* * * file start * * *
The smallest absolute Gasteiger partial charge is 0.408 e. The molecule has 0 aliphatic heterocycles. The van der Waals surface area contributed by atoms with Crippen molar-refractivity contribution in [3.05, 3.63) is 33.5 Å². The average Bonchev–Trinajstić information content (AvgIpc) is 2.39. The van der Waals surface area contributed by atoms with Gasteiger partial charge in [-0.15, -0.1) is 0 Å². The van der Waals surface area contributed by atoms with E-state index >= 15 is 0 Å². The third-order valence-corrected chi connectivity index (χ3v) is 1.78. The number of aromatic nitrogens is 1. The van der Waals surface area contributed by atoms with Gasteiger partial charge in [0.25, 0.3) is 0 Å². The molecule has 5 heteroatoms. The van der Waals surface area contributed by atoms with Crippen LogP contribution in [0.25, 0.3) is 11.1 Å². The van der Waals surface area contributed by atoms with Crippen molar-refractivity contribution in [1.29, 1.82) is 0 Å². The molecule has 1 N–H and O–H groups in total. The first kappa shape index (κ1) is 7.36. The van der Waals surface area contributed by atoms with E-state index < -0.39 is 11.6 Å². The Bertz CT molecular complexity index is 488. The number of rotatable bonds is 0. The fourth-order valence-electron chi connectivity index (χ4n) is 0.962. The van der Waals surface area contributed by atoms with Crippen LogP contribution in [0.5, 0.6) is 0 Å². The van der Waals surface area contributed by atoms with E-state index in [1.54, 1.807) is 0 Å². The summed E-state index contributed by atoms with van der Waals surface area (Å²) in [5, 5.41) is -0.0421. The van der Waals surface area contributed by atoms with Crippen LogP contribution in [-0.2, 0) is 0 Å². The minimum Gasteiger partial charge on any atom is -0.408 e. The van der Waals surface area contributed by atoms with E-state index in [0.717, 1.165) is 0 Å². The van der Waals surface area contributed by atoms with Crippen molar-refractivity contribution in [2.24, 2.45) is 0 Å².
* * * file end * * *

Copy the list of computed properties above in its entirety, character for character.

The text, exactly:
The smallest absolute Gasteiger partial charge is 0.408 e. The molecule has 0 aliphatic heterocycles. The van der Waals surface area contributed by atoms with Crippen molar-refractivity contribution in [3.05, 3.63) is 33.5 Å². The average Bonchev–Trinajstić information content (AvgIpc) is 2.39. The van der Waals surface area contributed by atoms with Gasteiger partial charge in [-0.15, -0.1) is 0 Å². The van der Waals surface area contributed by atoms with E-state index >= 15 is 0 Å². The third-order valence-corrected chi connectivity index (χ3v) is 1.78. The number of aromatic nitrogens is 1. The van der Waals surface area contributed by atoms with Gasteiger partial charge in [0.25, 0.3) is 0 Å². The molecule has 5 heteroatoms. The van der Waals surface area contributed by atoms with Crippen LogP contribution in [0.25, 0.3) is 11.1 Å². The van der Waals surface area contributed by atoms with Crippen molar-refractivity contribution in [1.29, 1.82) is 0 Å². The molecule has 1 N–H and O–H groups in total. The first kappa shape index (κ1) is 7.36. The van der Waals surface area contributed by atoms with E-state index < -0.39 is 11.6 Å². The Bertz CT molecular complexity index is 488. The number of rotatable bonds is 0. The fourth-order valence-electron chi connectivity index (χ4n) is 0.962. The van der Waals surface area contributed by atoms with Crippen LogP contribution in [0.5, 0.6) is 0 Å². The van der Waals surface area contributed by atoms with E-state index in [1.54, 1.807) is 0 Å². The summed E-state index contributed by atoms with van der Waals surface area (Å²) in [5, 5.41) is -0.0421. The van der Waals surface area contributed by atoms with Crippen LogP contribution in [-0.2, 0) is 0 Å². The minimum Gasteiger partial charge on any atom is -0.408 e. The van der Waals surface area contributed by atoms with E-state index in [0.717, 1.165) is 0 Å². The van der Waals surface area contributed by atoms with Crippen molar-refractivity contribution in [2.24, 2.45) is 0 Å².